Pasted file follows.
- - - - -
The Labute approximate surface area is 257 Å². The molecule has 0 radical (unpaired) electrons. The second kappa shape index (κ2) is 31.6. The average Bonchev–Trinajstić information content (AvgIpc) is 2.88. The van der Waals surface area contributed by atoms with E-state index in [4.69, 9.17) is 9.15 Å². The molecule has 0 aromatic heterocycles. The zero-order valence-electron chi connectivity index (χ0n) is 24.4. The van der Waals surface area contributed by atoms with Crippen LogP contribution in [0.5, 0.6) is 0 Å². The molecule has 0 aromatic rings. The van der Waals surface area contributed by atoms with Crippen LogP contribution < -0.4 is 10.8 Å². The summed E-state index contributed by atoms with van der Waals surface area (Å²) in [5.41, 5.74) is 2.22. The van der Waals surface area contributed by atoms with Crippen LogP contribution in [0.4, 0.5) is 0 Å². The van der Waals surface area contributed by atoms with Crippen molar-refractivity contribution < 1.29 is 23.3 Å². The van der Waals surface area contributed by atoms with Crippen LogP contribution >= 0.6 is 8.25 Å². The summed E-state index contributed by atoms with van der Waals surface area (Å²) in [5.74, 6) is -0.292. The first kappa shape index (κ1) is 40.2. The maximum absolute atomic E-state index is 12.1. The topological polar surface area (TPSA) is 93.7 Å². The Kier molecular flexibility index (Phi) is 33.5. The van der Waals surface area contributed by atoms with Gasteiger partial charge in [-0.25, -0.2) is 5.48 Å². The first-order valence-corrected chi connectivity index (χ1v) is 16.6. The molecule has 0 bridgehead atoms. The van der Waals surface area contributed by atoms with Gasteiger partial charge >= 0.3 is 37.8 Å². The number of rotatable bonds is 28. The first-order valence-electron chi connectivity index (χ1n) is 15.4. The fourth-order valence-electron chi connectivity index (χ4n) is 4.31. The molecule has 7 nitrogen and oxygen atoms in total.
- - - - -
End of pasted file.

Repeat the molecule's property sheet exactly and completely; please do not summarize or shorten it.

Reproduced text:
The Labute approximate surface area is 257 Å². The molecule has 0 radical (unpaired) electrons. The second kappa shape index (κ2) is 31.6. The average Bonchev–Trinajstić information content (AvgIpc) is 2.88. The van der Waals surface area contributed by atoms with E-state index in [4.69, 9.17) is 9.15 Å². The molecule has 0 aromatic heterocycles. The zero-order valence-electron chi connectivity index (χ0n) is 24.4. The van der Waals surface area contributed by atoms with Crippen LogP contribution in [0.5, 0.6) is 0 Å². The molecule has 0 aromatic rings. The van der Waals surface area contributed by atoms with Crippen LogP contribution < -0.4 is 10.8 Å². The summed E-state index contributed by atoms with van der Waals surface area (Å²) in [5.41, 5.74) is 2.22. The van der Waals surface area contributed by atoms with Crippen LogP contribution in [0.4, 0.5) is 0 Å². The van der Waals surface area contributed by atoms with Crippen molar-refractivity contribution < 1.29 is 23.3 Å². The van der Waals surface area contributed by atoms with Crippen LogP contribution >= 0.6 is 8.25 Å². The summed E-state index contributed by atoms with van der Waals surface area (Å²) in [5.74, 6) is -0.292. The first kappa shape index (κ1) is 40.2. The maximum absolute atomic E-state index is 12.1. The topological polar surface area (TPSA) is 93.7 Å². The Kier molecular flexibility index (Phi) is 33.5. The van der Waals surface area contributed by atoms with Gasteiger partial charge in [-0.25, -0.2) is 5.48 Å². The first-order valence-corrected chi connectivity index (χ1v) is 16.6. The molecule has 0 bridgehead atoms. The van der Waals surface area contributed by atoms with Gasteiger partial charge >= 0.3 is 37.8 Å². The number of rotatable bonds is 28. The first-order valence-electron chi connectivity index (χ1n) is 15.4. The fourth-order valence-electron chi connectivity index (χ4n) is 4.31. The molecule has 7 nitrogen and oxygen atoms in total.